Reward Sacrifice

    Regardless of the roles you’ve decided upon in the area of finance, you are both working towards your mutual goals.  Look for opportunities to reward your spouse for their hard work.  Have they been making personal sacrifices to stay within the budget?  Acknowledge that in a way that will tell him or her: Thank you. I love you. I’m proud of you. I’m glad we are on the same team.

    Learn from Financial Freedom

    Get around other couples who are walking in financial freedom and learn from them.  Look for couples who are seasoned and successful in the area of mutual finance, and allow them to mentor you as a couple. They have been where you are and have insight into your success.

    The Three L’s

    Love much. Live well. Laugh often.  Always remember the love you have for your spouse.  Keep that as a forethought, prizing it more highly than anything money can buy.

    Do you want to know more about debt and how you can make smart financial decisions now that will help you secure a more prosperous financial future? Sign up for our newsletter for monthly money tips.

      Full Name (required)

      Email (required)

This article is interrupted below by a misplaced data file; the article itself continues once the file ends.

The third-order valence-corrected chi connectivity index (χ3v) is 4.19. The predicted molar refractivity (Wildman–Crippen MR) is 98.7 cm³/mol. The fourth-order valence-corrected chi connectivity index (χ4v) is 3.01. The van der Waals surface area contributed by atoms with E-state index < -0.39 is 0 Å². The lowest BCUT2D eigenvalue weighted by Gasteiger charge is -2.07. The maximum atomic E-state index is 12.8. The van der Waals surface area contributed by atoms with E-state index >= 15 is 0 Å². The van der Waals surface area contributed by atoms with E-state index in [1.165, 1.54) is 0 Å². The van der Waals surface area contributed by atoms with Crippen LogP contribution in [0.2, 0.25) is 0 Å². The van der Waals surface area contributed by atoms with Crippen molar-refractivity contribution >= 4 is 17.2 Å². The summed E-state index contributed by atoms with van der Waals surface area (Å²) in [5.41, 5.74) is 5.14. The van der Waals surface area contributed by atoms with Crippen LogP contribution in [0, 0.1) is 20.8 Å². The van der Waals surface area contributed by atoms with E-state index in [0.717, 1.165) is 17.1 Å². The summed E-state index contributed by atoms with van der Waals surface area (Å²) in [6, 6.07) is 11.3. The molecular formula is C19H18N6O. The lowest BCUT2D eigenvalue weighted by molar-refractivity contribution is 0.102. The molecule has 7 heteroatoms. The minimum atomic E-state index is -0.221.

Are you a current client of Christian Credit Counselors? (required)

      Type the code below in the text box. (required)
      captcha


       

      ​Read More
      Credit Cards

      The Credit Card Act – Facts You need to Know

      The Credit Card Act

      The Credit Card Act was signed into law in 2009 under President Barack Obama. The act set up several provisions aimed at limiting how credit card companies can charge consumers. In July 2011, the Consumer Financial Protection Bureau (CFPB) opened as a part of the Dodd-Frank Wall Street Reform and Consumer Protection Act.

      The Card Act helped curb the practices that made banks wealthy and consumers were going to be satisfied. But when it was put into practice, there were still complaints. Especially from stay-at-home moms and dads; under the current provisions, they cannot obtain a credit card because creditors only take individual income into consideration, not household income. Complaints such as these needed a venue to be expressed and Tuesday, the CFPB unveiled its online credit card complaint database for all consumers.

      “By making our data publicly available, initially in the area of credit cards, we hope to improve the transparency and efficiency of this essential consumer market,” Richard Cordray, director of the CFPB, said in a statement.

      How the Consumer Financial Protection Bureau Works